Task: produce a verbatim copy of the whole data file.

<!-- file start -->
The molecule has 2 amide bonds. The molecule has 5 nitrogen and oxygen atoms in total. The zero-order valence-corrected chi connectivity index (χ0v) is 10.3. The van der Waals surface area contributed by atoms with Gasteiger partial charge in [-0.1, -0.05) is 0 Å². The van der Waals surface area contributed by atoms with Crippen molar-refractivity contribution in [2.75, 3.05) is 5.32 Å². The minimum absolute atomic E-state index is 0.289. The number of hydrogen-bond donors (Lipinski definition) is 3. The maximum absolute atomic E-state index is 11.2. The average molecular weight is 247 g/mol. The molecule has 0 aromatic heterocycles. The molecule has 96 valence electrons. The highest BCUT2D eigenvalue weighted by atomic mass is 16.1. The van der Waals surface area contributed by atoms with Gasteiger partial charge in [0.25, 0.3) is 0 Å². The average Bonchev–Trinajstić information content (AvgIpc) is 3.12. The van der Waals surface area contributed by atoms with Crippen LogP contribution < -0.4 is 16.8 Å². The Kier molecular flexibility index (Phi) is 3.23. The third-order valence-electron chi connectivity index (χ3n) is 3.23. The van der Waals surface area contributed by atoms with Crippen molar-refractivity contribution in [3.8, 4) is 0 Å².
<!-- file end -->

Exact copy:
The molecule has 2 amide bonds. The molecule has 5 nitrogen and oxygen atoms in total. The zero-order valence-corrected chi connectivity index (χ0v) is 10.3. The van der Waals surface area contributed by atoms with Gasteiger partial charge in [-0.1, -0.05) is 0 Å². The van der Waals surface area contributed by atoms with Crippen molar-refractivity contribution in [2.75, 3.05) is 5.32 Å². The minimum absolute atomic E-state index is 0.289. The number of hydrogen-bond donors (Lipinski definition) is 3. The maximum absolute atomic E-state index is 11.2. The average molecular weight is 247 g/mol. The molecule has 0 aromatic heterocycles. The molecule has 96 valence electrons. The highest BCUT2D eigenvalue weighted by atomic mass is 16.1. The van der Waals surface area contributed by atoms with Gasteiger partial charge in [0.25, 0.3) is 0 Å². The average Bonchev–Trinajstić information content (AvgIpc) is 3.12. The van der Waals surface area contributed by atoms with Crippen LogP contribution < -0.4 is 16.8 Å². The Kier molecular flexibility index (Phi) is 3.23. The third-order valence-electron chi connectivity index (χ3n) is 3.23. The van der Waals surface area contributed by atoms with Crippen molar-refractivity contribution in [3.8, 4) is 0 Å².